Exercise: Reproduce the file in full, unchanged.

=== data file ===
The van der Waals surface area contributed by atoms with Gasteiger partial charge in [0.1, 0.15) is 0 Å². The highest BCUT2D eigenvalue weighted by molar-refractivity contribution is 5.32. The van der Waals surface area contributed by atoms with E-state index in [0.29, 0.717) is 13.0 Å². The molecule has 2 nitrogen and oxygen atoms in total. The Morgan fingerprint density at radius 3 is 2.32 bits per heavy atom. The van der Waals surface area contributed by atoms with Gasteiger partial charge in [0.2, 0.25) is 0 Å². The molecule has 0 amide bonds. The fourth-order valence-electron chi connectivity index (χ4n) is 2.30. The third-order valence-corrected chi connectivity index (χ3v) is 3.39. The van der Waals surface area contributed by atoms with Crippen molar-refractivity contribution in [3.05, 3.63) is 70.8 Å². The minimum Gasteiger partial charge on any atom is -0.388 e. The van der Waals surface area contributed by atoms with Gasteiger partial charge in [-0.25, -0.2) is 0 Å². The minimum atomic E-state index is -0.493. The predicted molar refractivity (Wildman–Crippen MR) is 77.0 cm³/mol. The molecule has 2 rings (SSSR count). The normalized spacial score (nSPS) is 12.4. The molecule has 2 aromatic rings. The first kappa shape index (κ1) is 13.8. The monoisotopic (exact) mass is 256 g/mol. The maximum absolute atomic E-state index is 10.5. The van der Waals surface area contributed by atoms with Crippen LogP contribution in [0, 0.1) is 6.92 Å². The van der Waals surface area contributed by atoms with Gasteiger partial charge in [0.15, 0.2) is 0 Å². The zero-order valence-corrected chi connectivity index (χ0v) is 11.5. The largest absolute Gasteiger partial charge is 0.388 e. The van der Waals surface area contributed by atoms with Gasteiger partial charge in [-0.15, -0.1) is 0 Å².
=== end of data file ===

The van der Waals surface area contributed by atoms with Gasteiger partial charge in [0.1, 0.15) is 0 Å². The highest BCUT2D eigenvalue weighted by molar-refractivity contribution is 5.32. The van der Waals surface area contributed by atoms with E-state index in [0.29, 0.717) is 13.0 Å². The molecule has 2 nitrogen and oxygen atoms in total. The Morgan fingerprint density at radius 3 is 2.32 bits per heavy atom. The van der Waals surface area contributed by atoms with Gasteiger partial charge in [0.2, 0.25) is 0 Å². The molecule has 0 amide bonds. The fourth-order valence-electron chi connectivity index (χ4n) is 2.30. The third-order valence-corrected chi connectivity index (χ3v) is 3.39. The van der Waals surface area contributed by atoms with Crippen molar-refractivity contribution in [3.05, 3.63) is 70.8 Å². The minimum Gasteiger partial charge on any atom is -0.388 e. The van der Waals surface area contributed by atoms with Gasteiger partial charge in [-0.25, -0.2) is 0 Å². The minimum atomic E-state index is -0.493. The predicted molar refractivity (Wildman–Crippen MR) is 77.0 cm³/mol. The molecule has 2 rings (SSSR count). The normalized spacial score (nSPS) is 12.4. The molecule has 2 aromatic rings. The first kappa shape index (κ1) is 13.8. The monoisotopic (exact) mass is 256 g/mol. The maximum absolute atomic E-state index is 10.5. The van der Waals surface area contributed by atoms with Crippen LogP contribution in [0, 0.1) is 6.92 Å². The van der Waals surface area contributed by atoms with Gasteiger partial charge in [0.15, 0.2) is 0 Å². The zero-order valence-corrected chi connectivity index (χ0v) is 11.5. The largest absolute Gasteiger partial charge is 0.388 e. The van der Waals surface area contributed by atoms with Gasteiger partial charge in [-0.15, -0.1) is 0 Å².